*source - Washington Post,  CNN money

Wednesday, June 8, 2016

7 Mortgage Misunderstandings That Could Cost You

There are many mortgage misunderstandings that could cost you a lot in the long run. Spending a little time learning more about mortgages might help you save hundreds, maybe thousands, of dollars.

Don't assume you know everything you need to know

1. Ignoring your credit score
Your credit score has a major impact on the interest rate that lenders may offer you. If you don't have a good score, consider spending some time improving it before getting into to buying a home. You may be able to improve your score by fixing errors on your credit record, by paying bills on time, and/or by reducing your total overall debt.

2. Getting a bigger mortgage than you can really afford
While house hunting, it might be tempting to look a bit beyond your price range. Big mistake, don't buy a home that will be expensive enough to have you stretched thin financially. It is said that you should spend no more than 25% - 30% of your gross monthly income on housing (including property taxes & insurance) - but try not to relying on a broad guideline like this, take the time to figure out what you can afford. Try and take as much as possible into consideration, for example your regular household expenses, such as food, utilities, transportation, travel, entertainment, maintenance, credit card payments, and contributions to savings. Other expenses to consider could be medical or automotive emergencies and the cost of setting up your old home for sale and setting up your new one. Buying less home than you can afford will give you a margin of safety, and help you be able to save.

3. Getting pre-approved (I've mentioned this quite a bit before)Once you know what loan you want and from which lender, don't wait until you find that perfect home to start the loan process. Get pre-approved for the loan before you go shopping. This has several advantages. First, through the process of working with your loan officer, you will find out just how much home you can afford to buy. Second and equally important, it will make you a more credible buyer, should you end up getting into a multiple bidding scenario which is very common these days.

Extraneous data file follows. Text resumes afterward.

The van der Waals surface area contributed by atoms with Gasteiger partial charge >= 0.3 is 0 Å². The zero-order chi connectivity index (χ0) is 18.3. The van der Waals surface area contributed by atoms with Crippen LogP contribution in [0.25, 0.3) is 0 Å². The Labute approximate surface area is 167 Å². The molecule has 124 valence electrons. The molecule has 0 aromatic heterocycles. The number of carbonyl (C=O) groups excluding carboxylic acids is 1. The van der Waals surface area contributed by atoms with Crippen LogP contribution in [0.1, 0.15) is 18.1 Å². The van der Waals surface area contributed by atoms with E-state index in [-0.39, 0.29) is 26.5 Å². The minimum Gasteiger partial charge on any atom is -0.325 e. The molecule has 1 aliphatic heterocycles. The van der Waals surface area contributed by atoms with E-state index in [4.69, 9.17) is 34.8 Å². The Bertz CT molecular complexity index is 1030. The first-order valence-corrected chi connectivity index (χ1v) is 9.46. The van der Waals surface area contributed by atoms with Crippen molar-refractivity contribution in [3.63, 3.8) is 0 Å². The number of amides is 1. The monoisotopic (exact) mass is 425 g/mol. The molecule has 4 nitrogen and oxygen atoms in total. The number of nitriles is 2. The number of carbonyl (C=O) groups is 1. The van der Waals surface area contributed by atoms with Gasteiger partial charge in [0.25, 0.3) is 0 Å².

4. Getting the wrong kind of mortgageDon't assume that a standard cookie cutter 30-year fixed-rate mortgage is always best. It just might be, but also consider your alternatives. You have many options on the table, you may need to decide between a 15-year or 30-year loan (other time frames also available), between a fixed-rate mortgage or adjustable (ARM). Longer terms will afford you lower payments, but you'll pay more in interest over the life of the loan.

If you're not comfortable with a 15-year's higher payments, consider getting a 30-year loan that allows prepayments, and then set out to pay more than you need to each month, in order to pay additional principal and shorten the life of the loan.

If you're not planning to be in the home very long, an ARM might be best in today's low interest rate environment, as it can lock in lower rates for a few years. If you think you'll be in the home for the long haul, it can be better to lock in a low rate for the expected life of the loan.

5. Making a small down paymentWhile it isn't always possible to put a larger down payment consider the following. Putting less than 20% down on a new home means you to take on an extra loan in the form of private mortgage insurance (PMI) or (MIP on an FHA loan), which will increase your monthly payment. A smaller down may also result in a higher rate. 20% just isn't possible sometimes and if that's the case you have many options there too. Contact us to help you determine what is your best scenario